STATUS UPDATE by Alice E. Marwick


Celebrity, Publicity, and Branding in the Social Media Age
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An examination of social media and how it has transformed interactive online communication.

Marwick (Communications and Media Studies/Fordham Univ.) explores the attributes and social ramifications of online identities and the factors that affect how it is developed and perceived by others. The author developed much of the book’s material from a nearly five-year period she spent attending technology conferences and conducting “ethnographic fieldwork” and follow-up interviews with online networking informants in the San Francisco Bay Area, a buzzing hive of young Web gurus carefully cultivating the tech boom by nurturing name-brand strongholds like Google, Facebook and Twitter (the latter of which she dissects with exacting precision). Prior to online networking being encapsulated under the umbrella term “social media,” writes Marwick, the Internet underwent an innovative and idealistic upgrade christened “Web 2.0.” This historical event takes up the first chapter of her six-part assessment of how the Web’s reboot spawned an era founded on the principles of activism, entrepreneurialism, self-promotion and deregulated capitalism. She also focuses on how users of Twitter and Facebook, among others, primarily utilize strategic modes of self-branding in order to improve their online status, maximize their presence and increase their chances of becoming a fame-craving “micro-celebrity.” Marwick’s reportage on “lifestreaming” (“the ongoing sharing of personal information to a networked audience, the creation of a digital portrait of one’s actions and thoughts”) includes a humorous account of a dinner with friends whose “iPhones rarely left their hands, even as they ate.” The author brilliantly equates tech-world ideals with the incremental undermining of women’s advancement in the field. A self-admitted technological enthusiast, Marwick is a lively, vivacious instructor possessing an infectious passion for social technology where “the line between personal and work was hard to find” yet was firmly represented by “American entrepreneurialism and innovation, freedom and participation, and revolution and change.”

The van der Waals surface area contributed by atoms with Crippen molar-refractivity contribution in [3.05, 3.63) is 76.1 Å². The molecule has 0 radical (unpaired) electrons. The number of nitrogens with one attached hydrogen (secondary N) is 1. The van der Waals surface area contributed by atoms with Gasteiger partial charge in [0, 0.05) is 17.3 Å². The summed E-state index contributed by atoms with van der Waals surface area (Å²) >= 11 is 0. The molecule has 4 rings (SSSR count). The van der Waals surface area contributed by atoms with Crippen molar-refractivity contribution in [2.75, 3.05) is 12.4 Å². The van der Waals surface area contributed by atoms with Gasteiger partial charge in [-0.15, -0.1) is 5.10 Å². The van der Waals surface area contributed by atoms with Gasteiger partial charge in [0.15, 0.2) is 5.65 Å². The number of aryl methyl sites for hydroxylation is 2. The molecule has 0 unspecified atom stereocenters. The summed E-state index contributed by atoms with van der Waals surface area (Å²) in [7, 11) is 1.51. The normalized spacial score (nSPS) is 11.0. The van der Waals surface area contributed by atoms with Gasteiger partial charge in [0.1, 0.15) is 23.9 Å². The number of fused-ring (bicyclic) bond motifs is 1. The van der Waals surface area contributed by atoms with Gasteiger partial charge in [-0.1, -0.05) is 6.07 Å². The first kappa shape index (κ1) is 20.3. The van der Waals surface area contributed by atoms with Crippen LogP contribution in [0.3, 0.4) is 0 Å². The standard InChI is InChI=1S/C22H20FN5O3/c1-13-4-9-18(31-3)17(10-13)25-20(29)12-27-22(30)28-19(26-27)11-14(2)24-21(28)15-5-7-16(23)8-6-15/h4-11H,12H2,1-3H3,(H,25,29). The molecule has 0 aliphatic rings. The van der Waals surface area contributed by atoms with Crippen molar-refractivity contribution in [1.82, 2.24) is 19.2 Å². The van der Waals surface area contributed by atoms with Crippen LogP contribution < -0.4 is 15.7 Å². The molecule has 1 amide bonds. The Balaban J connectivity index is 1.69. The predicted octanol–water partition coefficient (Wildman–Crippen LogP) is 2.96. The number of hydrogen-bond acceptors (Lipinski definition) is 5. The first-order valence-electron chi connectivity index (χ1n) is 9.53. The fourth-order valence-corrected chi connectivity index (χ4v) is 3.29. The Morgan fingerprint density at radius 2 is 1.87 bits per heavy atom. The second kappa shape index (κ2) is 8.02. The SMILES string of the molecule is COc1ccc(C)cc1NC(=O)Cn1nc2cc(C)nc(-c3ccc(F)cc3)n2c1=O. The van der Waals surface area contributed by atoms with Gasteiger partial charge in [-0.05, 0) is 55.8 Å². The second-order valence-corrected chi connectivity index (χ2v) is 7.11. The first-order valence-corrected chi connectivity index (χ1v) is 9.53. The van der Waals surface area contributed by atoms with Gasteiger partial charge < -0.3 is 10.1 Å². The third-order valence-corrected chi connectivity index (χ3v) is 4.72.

Skillful spadework on the underpinnings of a thriving Internet community.

Pub Date: Nov. 26th, 2013
ISBN: 978-0-300-17672-8
Page count: 368pp
Publisher: Yale Univ.
Review Posted Online:
Kirkus Reviews Issue: Nov. 15th, 2013


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